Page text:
There is a type with unique property (method)

type Actions = {
  method: "connections",
  request: number,
  response: number,
} | {
  method: "delete",
  request: string,
  response: string,

I want to make a function which will accept (request) and process (response) values of type based on the unique field.

type Fn = <A extends Actions>(a: Pick<A, 'method' | 'request'>) => Pick<A, 'method' | 'response'>; 

But when I call the implementation, e.g.:

const x = fn({ method: "connections", request: 10 })

I get following type for response field

string | number

How can I narrow the type without further checking the method property? (Likely changing the Fn type)

  • 1
    There are quite a number of approaches to this; the one recommended in microsoft/TypeScript#47109 looks like this. I could write that up as an answer if it meets your needs more than the existing answers; if you want that, let me know (if you reply, please mention @jcalz to notify me)
    – jcalz
    Commented Nov 29, 2022 at 1:49
  • @jcalz That is a good working answer too. For the sake of clarity, I would just suggest to have a shared Keys type
    – user76316
    Commented Dec 1, 2022 at 9:25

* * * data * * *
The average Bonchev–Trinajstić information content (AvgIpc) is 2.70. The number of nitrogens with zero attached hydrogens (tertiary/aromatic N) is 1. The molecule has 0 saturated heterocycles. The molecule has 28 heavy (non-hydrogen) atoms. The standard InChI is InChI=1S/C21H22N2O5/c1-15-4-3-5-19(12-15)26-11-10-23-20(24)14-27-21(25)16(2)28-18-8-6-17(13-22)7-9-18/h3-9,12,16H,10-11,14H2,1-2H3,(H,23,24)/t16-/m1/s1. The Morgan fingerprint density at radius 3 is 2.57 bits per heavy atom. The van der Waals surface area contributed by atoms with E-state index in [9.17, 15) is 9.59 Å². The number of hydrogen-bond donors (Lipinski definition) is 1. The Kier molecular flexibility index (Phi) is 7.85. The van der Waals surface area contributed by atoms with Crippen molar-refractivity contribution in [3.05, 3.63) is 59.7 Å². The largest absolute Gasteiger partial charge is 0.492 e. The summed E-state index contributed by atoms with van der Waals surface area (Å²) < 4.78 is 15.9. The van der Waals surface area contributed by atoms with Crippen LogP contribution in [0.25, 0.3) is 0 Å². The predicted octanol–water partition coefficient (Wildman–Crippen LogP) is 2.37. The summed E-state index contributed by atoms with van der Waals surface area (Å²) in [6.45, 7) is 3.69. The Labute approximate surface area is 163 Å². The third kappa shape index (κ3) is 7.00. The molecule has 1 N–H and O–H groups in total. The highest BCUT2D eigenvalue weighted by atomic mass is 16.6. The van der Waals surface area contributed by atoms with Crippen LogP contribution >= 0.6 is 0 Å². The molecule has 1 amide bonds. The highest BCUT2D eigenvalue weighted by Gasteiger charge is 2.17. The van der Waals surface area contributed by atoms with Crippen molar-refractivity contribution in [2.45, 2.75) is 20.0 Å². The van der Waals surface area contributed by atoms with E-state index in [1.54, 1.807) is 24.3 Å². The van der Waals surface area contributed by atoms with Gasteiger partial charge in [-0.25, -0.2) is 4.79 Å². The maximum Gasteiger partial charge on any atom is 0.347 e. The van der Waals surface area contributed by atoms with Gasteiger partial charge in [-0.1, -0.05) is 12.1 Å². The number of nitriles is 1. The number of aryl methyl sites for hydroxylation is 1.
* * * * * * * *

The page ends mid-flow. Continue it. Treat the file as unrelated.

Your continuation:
1 Answer 1


The root cause of the problem is that the function call

fn({ method: "connections", request: 10 })

is typed:

const fn: <Actions>(a: Pick<Actions, "method" | "request">)

That is, the type parameter A is inferred with Actions, the union of all possible Action types, not the particular Action type being invoked. This has ramifications well beyond a vague return type. For instance:

fn({ method: "connections", request: "weird" })

will compile just fine, because the type of request, A['request'], resolves to Action['request'], which is number | string, which admits "weird" ...

I don't know a way to fix this with the action specification you have provided, but if we describe the possible actions like this:

type Actions = {
  connections: {
    request: number,
    response: number,
  delete: {
    request: string,
    response: string,

the following works as intended:

type Fn = <M extends keyof Actions>(a: {method: M, request: Actions[M]['request']}) => {method: M, response: Actions[M]['response']};

declare const fn: Fn;

fn({ method: "connections", request: "weird" }); // Error: Type 'string' is not assignable to type 'number'
const x = fn({ method: "connections", request: 42 }); // ok
x.response // type number
  • It is weird it is omitting 'extends' and assume all types, not only the particular one. Also I put to type Actions a method property and then try type Fn = <M extends keyof Actions>(a: Pick<Actions[M], 'method' | 'request'>) => Pick<Actions[M], 'method' | 'response'>; which should aim for precise type by key as your solution, but gives union types for response.
    – user76316
    Commented Nov 29, 2022 at 9:00

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